My family and friends have been making this for over 30 years. The secret to keeping the cans from exploding is to use a pot with a strainer insert to keep the cans suspended while boiling. Make sure the cans are not touching each other or the sides of the strainer insert. Make sure the water level is at least 2 or more inches above the can tops. Bring to a full boil, then reduce heat to a slow boil with big bubbles and place a cover on the pot. Set your stove timer for 2 to 3 hours. The longer you boil, the stronger the taste. Set a second timer for 30 minutes to check your water level. Every time you check, reset the second timer for another 30 minutes. This will ensure the water will not boil down too low. If it does boil down from the original level, be sure to add more boiling water to keep it at the same high level. I use a glass lid on my pot, which makes it easier to check the water level every 30 minutes. Once your kitchen timer goes off, after 2 or 3 hours, turn off the heat and allow the cans to sit in the water and cool overnight. I use an 8-quart pot, so I can boil 5 cans at a time. I am in the process of making 5 cans everyday to use for gift giving. When I take the cans out of the water, I dry them and use a wet cloth to shine them up a bit. The cans do get cloudy looking on the outside and sometimes a little rust will show. Once they are clean and dry, I cover my cans using fancy printed duct tape and add a label with the date processed. Great on apple slices.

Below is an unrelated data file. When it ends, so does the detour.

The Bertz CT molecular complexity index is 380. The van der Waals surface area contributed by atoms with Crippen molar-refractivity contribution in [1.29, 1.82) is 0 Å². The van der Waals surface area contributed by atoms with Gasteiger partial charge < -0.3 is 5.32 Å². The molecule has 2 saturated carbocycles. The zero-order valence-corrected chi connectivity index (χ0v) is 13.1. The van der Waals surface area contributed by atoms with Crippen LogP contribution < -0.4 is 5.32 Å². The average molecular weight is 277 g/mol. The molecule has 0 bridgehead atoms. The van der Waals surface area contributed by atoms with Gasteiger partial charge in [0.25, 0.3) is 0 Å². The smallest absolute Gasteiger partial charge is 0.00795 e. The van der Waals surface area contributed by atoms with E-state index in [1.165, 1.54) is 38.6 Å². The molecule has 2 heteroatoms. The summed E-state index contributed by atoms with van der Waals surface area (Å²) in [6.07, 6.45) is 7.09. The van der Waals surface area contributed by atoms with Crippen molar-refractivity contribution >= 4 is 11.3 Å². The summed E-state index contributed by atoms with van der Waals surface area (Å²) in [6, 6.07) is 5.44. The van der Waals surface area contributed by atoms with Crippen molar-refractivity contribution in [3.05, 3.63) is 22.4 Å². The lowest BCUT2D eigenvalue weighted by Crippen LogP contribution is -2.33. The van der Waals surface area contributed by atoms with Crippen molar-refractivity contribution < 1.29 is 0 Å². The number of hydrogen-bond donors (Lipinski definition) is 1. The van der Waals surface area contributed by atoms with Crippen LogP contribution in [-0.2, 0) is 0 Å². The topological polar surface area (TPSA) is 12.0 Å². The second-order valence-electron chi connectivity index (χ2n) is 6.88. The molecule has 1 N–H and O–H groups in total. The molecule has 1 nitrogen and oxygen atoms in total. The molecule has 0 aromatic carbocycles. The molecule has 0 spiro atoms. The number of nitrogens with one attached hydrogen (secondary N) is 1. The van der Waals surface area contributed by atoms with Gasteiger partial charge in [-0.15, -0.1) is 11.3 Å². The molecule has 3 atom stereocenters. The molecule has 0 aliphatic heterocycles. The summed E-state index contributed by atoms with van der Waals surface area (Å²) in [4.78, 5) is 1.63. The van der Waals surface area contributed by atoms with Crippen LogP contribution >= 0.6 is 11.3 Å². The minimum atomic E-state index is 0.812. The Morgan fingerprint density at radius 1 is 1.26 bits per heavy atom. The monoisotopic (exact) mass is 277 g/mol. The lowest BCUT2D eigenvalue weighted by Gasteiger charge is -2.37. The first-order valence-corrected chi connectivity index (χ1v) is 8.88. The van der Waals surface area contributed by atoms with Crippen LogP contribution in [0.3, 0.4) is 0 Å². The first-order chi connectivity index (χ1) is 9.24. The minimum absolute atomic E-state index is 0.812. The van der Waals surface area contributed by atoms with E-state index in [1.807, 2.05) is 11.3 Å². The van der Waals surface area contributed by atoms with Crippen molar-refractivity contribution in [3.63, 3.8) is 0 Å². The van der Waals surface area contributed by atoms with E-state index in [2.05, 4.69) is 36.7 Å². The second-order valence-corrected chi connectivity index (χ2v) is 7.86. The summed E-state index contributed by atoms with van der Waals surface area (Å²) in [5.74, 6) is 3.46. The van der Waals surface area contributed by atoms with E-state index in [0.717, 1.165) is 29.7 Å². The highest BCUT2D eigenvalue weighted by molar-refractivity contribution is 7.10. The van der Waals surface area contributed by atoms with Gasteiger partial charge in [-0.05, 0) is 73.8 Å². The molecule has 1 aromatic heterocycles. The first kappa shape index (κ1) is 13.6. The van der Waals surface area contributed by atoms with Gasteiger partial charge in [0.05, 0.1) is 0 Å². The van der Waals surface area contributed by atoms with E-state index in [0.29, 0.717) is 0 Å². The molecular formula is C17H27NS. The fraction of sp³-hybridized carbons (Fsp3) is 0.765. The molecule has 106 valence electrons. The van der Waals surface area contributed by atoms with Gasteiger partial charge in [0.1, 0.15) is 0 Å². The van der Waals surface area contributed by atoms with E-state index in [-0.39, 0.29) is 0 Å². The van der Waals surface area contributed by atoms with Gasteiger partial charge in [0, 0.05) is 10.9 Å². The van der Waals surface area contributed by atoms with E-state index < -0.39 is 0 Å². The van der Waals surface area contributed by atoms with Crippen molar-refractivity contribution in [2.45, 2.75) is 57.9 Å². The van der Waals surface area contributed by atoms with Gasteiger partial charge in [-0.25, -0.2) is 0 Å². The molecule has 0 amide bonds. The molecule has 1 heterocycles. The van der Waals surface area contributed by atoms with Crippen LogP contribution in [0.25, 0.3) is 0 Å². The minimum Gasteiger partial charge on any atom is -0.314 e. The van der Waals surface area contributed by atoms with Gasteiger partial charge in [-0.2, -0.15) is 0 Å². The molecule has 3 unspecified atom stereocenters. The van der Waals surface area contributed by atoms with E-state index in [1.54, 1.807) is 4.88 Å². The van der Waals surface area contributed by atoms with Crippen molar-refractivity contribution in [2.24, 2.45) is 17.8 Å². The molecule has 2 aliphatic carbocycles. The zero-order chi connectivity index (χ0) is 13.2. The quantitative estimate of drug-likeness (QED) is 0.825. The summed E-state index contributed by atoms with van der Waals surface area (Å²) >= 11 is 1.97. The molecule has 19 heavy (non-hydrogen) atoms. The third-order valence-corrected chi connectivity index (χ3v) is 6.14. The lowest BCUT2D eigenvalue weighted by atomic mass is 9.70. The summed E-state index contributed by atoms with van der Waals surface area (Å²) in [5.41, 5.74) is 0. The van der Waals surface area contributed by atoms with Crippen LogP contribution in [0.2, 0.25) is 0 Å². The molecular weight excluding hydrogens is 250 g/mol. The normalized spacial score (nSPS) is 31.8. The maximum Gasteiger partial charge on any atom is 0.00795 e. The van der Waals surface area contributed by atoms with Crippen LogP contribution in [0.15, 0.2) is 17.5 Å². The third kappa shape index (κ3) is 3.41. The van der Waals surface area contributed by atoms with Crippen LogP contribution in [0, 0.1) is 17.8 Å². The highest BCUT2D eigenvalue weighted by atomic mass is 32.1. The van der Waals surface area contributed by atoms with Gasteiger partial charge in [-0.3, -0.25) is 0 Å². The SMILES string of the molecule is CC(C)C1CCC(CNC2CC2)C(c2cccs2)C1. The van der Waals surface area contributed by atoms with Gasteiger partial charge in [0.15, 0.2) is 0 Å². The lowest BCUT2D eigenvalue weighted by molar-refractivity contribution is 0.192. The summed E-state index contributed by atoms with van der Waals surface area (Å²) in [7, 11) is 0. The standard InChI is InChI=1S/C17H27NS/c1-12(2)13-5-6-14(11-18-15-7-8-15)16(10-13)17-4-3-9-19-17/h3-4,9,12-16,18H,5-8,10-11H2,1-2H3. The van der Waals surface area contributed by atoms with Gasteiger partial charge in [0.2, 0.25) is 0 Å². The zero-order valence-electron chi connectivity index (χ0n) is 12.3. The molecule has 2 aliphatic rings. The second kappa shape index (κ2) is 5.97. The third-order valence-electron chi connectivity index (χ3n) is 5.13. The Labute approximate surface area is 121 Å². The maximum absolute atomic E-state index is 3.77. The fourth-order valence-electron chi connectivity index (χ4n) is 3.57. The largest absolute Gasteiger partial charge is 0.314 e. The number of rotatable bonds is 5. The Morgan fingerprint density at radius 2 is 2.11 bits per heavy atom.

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My family and friends have been making this for over 30 years. The secret to keeping the cans...